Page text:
Scotland has voted, yet again, against legalising physician assisted suicide by 82 votes to 36. When Holyrood’s parliamentary committee was examining the evidence concerning assisted suicide, specifically in the context of suffering, they concluded: “The committee acknowledges the concerns of opponents of the Bill who argue that this laudable aim carries risks that they consider to be too high: the risks associated with crossing a legal and moral ‘rubicon’.”
The risks associated with crossing this legal and moral rubicon smack us straight in the face whenever we hear of another harrowing Dignitas case in the news, when we have to ask ourselves: what is suffering and how can legislators define such a subjective term?
It is almost six years since an elderly married couple from Britain famously took their lives at the Dignitas suicide centre in Zurich. Joan Downes had been diagnosed with terminal cancer and her husband, Sir Edward Downes, who was not terminally ill, chose to commit suicide with her.
In an article for the Guardian, their daughter Boudicca said: “In my father’s case, and I think in the case of many others, the issue is not the fact that you are about to die of a terminal illness in a certain number of weeks or months. It is that your life becomes unbearable because of physical or mental suffering.”
There have been similar stories of Britons opting for suicide at Dignitas. The most controversial was the suicide of Craig Ewert in 2006, filmed and broadcast on British TV. The most disturbing was the case of Daniel James, who was not terminally ill and only 23 years old when he chose to end his life in Switzerland.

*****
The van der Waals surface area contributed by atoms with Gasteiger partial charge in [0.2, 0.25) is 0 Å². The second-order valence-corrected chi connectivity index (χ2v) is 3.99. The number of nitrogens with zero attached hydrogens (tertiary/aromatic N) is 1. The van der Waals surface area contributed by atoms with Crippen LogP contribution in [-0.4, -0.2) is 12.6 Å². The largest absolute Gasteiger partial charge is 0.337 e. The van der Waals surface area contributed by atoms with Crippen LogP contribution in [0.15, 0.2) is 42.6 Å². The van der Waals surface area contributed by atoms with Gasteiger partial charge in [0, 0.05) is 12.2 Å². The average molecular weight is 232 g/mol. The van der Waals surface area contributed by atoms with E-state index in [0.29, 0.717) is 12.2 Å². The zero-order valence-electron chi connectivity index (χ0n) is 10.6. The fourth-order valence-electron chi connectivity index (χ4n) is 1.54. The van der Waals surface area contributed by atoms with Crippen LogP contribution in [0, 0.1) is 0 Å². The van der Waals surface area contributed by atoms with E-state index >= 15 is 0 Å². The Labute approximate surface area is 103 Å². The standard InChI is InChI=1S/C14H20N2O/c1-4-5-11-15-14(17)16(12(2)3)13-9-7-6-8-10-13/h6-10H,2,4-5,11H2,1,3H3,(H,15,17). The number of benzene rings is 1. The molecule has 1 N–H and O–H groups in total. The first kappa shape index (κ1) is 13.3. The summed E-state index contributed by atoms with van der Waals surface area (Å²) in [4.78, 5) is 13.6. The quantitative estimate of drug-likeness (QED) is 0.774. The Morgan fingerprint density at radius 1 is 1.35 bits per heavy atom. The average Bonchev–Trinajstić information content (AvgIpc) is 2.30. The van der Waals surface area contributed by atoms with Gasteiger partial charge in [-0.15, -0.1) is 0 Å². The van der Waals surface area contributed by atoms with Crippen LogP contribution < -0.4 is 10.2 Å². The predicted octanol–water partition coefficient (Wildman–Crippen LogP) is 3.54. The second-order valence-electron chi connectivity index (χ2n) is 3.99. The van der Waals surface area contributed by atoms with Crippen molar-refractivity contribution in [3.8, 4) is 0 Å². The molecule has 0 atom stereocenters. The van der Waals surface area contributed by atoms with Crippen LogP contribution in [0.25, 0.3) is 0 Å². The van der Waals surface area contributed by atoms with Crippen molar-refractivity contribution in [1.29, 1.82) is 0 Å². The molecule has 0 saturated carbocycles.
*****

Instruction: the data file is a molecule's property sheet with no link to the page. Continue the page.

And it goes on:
This week everybody has been discussing the case of Jeffrey Spector, a 54-year-old, non-terminally-ill man who died on Friday, announcing that he was “jumping the gun”. A wife and three young daughters survive him.
Following the news about Jeffrey Spector, the architect of the latest assisted suicide legislation in this country, Lord Falconer of Thoroton, told the World at One: “When I saw the photographs on some of the front pages of the newspapers today of [Jeffrey Spector] having his last meal in Switzerland, I think it’s completely wrong that when someone is terminally ill they don’t have the option – subject to safeguard – in deciding to take their own life, in the context of them dying where they want. It’s wrong that they have to go to Switzerland to do that.”
This is confusing. Lord Falconer insists he only wants assisted suicide for people who are expected to live no longer than six months – his proposed legislation would not have made a difference to Jeffrey Spector.
For supporters of assisted suicide, this case clearly still provokes a sense of injustice, and if their motive is to alleviate suffering, then this is hardly surprising. Going by their logic, why shouldn’t individuals such as Jeffrey Spector be entitled to end their lives too? Why shouldn’t people who feel miserable once their spouse has died be helped to commit suicide? And why should we endure emotional suffering if the law can liberate us from physical pain? After all, Dignitas has previously welcomed two British women who were simply “tired of life”.
You may remember that Lord Falconer established a Committee on Assisted Dying before he drafted his Bill. The report recommended that physician-assisted suicide should not be offered to people with disabilities who are not terminally ill “at this point in time”.
If not now, then when?
The slow trickle of suicide stories from Dignitas will inevitably increase the pressure for an assisted suicide law in this country. But it seems obvious to me that, deep down, proponents do not believe assisted suicide should only be reserved for the terminally ill.
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